Dealing in Hope

By Liz Massey, January 2018 Issue

If you visit Bob Parsons' personal website, you’ll discover that the founder of domain-registration giant GoDaddy doesn’t primarily view himself as a philanthropist or a man of means. On that site,, he prefers to discuss his roles as a Marine who served his country during the Vietnam War, an entrepreneur who has owned 15 businesses, and a guy who’s had to use his moxie to bring his aspirations to life.

Renee and Bob's eighth-anniversary party at the Fairmont Grand Del Mar in San Diego, Calif.

And that may indeed be the key to understanding Bob and his approach to giving back to the Arizona community that has nurtured his business success. Bob and his wife, Renee, have a net worth (according to Forbes) of $2.6 billion, but it’s that interplay between all the other roles they’ve experienced that provides the clearest insight into their generosity.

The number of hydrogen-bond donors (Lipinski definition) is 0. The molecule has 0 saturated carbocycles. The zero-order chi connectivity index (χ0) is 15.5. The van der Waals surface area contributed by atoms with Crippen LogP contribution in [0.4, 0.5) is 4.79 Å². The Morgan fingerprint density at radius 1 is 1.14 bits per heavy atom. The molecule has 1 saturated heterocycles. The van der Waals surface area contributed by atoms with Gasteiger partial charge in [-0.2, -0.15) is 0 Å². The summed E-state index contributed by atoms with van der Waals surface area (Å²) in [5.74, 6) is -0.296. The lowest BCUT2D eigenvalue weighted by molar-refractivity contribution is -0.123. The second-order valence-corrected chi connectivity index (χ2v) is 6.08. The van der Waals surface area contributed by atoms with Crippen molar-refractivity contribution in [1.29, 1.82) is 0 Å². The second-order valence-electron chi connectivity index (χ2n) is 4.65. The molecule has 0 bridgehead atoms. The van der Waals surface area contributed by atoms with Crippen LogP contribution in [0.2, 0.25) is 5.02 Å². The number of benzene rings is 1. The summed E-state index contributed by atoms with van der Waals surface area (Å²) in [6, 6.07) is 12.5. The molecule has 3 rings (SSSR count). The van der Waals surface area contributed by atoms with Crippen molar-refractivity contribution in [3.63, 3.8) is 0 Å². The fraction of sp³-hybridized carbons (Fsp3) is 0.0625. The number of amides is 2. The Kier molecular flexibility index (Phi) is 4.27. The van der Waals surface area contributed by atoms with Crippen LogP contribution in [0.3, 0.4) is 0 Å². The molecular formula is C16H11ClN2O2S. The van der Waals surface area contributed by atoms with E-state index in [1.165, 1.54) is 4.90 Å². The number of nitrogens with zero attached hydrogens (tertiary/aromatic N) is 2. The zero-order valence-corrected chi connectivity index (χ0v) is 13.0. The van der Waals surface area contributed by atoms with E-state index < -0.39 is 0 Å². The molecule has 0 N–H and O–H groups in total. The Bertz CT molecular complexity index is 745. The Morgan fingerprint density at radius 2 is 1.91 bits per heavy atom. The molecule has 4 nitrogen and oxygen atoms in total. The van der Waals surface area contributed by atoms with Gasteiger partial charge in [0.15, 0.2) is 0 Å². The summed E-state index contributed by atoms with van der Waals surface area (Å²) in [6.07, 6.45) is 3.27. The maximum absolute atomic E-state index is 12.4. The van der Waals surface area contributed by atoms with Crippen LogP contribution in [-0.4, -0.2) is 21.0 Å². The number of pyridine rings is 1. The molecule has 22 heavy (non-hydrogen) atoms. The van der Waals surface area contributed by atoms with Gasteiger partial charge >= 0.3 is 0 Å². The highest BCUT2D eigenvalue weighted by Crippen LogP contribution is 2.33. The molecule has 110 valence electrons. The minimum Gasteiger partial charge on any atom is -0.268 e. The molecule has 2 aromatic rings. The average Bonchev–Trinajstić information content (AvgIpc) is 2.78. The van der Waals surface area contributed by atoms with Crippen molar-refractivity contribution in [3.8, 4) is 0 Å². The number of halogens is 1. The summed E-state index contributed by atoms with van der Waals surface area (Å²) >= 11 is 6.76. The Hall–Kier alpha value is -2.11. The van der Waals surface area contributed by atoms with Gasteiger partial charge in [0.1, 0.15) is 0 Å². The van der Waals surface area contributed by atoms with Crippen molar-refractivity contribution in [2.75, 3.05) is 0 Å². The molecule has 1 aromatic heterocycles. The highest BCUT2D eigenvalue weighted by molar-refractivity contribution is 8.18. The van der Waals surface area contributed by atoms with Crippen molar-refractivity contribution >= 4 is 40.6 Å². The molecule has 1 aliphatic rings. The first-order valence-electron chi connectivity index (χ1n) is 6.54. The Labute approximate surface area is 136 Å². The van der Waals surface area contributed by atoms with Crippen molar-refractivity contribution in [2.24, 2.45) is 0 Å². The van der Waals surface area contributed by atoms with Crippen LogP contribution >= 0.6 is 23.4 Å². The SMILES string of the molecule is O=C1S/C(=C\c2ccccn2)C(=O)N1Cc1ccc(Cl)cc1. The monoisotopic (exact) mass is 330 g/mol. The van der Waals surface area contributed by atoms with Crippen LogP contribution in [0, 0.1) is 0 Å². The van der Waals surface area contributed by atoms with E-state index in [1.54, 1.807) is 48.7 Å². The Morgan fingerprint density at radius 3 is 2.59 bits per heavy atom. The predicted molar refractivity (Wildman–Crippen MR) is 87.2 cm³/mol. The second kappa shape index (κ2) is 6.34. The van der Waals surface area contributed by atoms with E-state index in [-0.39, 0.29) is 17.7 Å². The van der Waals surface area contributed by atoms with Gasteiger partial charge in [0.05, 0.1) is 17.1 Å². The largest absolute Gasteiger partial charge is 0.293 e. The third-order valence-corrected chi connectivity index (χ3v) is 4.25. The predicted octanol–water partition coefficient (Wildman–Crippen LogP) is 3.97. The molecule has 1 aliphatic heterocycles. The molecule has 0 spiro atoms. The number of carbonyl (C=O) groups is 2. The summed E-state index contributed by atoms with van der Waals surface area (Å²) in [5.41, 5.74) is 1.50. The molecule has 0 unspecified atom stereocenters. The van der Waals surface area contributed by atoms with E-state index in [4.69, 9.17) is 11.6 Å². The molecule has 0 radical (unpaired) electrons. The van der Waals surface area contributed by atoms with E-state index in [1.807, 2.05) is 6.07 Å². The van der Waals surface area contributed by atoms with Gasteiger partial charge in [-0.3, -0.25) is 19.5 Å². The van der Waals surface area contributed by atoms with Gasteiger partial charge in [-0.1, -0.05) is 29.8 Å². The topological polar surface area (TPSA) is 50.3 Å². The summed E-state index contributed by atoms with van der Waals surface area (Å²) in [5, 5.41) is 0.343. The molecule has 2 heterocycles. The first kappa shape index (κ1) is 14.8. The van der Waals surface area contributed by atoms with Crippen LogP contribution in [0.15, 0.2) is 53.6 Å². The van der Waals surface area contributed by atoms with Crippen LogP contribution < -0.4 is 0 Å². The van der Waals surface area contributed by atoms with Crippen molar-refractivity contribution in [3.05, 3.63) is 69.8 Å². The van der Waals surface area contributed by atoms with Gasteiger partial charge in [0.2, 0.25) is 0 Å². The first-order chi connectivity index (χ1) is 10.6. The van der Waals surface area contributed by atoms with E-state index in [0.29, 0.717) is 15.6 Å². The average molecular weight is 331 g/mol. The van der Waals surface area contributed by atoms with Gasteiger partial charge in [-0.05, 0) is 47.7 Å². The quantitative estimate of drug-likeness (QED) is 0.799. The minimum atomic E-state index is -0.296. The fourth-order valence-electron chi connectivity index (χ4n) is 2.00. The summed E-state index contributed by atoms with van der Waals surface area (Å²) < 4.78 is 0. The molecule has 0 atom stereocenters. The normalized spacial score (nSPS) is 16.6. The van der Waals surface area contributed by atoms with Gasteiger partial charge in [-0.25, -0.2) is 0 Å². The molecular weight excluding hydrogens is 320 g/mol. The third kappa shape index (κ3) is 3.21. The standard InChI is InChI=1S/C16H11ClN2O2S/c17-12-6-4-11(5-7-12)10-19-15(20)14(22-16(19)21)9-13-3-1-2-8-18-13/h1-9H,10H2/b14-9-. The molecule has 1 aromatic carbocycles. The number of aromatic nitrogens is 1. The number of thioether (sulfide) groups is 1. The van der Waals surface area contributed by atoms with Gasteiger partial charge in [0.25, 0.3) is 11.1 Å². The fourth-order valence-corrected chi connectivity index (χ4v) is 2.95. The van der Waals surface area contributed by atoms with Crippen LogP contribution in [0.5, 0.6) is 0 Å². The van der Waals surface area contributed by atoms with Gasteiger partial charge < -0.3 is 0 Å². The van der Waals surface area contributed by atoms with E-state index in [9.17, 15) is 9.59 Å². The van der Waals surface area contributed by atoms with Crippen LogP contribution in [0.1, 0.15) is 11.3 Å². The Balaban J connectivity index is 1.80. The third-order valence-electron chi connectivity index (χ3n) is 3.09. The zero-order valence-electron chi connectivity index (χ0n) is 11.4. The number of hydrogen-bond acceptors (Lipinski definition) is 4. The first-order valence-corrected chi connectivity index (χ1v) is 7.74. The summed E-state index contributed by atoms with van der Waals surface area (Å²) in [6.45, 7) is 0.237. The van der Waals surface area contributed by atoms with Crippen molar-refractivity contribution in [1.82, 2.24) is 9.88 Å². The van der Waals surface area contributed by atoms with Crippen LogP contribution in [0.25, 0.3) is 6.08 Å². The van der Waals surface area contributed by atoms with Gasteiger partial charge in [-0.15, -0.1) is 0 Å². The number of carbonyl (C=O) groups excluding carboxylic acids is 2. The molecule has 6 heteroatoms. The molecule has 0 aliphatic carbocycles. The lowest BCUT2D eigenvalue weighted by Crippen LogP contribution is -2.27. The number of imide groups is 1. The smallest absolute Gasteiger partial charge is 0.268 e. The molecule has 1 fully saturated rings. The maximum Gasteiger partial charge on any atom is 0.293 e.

Two significant beneficiaries of The Bob & Renee Parsons Foundation are the Southwest Center for HIV/AIDS and the local LGBTQ youth support organization one•n•ten. The Southwest Center is now located in the Parsons Center for Health and Wellness, thanks to funding it received from the couple in 2012 and 2013. The organization later received other funding from the Parsons, including $1.1 million dollars from The Bob & Renee Parsons Foundation that enabled them to enhance various aspects of their operations. one•n•ten also has received several key grants from The Foundation, including a $275,000 grant during 2016-2017 that allowed the organization to complete its new 5,000-square-foot Youth Center, which is also located at the Parsons Center at 1101 N. Central Ave. in central Phoenix.

Bob notes that support for AIDS service organizations and LGBTQ youth groups fit right in with his foundation’s mission: “Anywhere we find a cause that may not appeal overwhelmingly to the public but is doing a good job, we’ll be there.”

Learning to Hustle and Following Civic Role Models